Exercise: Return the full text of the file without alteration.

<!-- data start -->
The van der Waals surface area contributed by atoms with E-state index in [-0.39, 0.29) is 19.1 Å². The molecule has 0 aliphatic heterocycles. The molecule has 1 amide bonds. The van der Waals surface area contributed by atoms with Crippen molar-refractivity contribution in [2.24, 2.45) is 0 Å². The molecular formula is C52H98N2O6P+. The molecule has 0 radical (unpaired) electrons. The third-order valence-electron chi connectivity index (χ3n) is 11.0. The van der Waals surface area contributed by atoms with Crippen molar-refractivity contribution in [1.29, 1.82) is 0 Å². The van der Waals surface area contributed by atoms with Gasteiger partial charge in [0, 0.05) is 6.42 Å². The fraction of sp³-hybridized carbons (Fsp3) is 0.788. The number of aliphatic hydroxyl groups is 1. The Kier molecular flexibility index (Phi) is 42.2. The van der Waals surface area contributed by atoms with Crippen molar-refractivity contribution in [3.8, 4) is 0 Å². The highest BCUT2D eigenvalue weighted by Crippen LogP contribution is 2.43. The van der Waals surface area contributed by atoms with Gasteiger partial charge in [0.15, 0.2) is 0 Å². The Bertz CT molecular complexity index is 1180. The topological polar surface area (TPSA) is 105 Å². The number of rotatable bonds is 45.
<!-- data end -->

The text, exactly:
The van der Waals surface area contributed by atoms with E-state index in [-0.39, 0.29) is 19.1 Å². The molecule has 0 aliphatic heterocycles. The molecule has 1 amide bonds. The van der Waals surface area contributed by atoms with Crippen molar-refractivity contribution in [2.24, 2.45) is 0 Å². The molecular formula is C52H98N2O6P+. The molecule has 0 radical (unpaired) electrons. The third-order valence-electron chi connectivity index (χ3n) is 11.0. The van der Waals surface area contributed by atoms with Crippen molar-refractivity contribution in [1.29, 1.82) is 0 Å². The van der Waals surface area contributed by atoms with Gasteiger partial charge in [0, 0.05) is 6.42 Å². The fraction of sp³-hybridized carbons (Fsp3) is 0.788. The number of aliphatic hydroxyl groups is 1. The Kier molecular flexibility index (Phi) is 42.2. The van der Waals surface area contributed by atoms with Crippen molar-refractivity contribution in [3.8, 4) is 0 Å². The highest BCUT2D eigenvalue weighted by Crippen LogP contribution is 2.43. The van der Waals surface area contributed by atoms with Gasteiger partial charge in [0.15, 0.2) is 0 Å². The Bertz CT molecular complexity index is 1180. The topological polar surface area (TPSA) is 105 Å². The number of rotatable bonds is 45.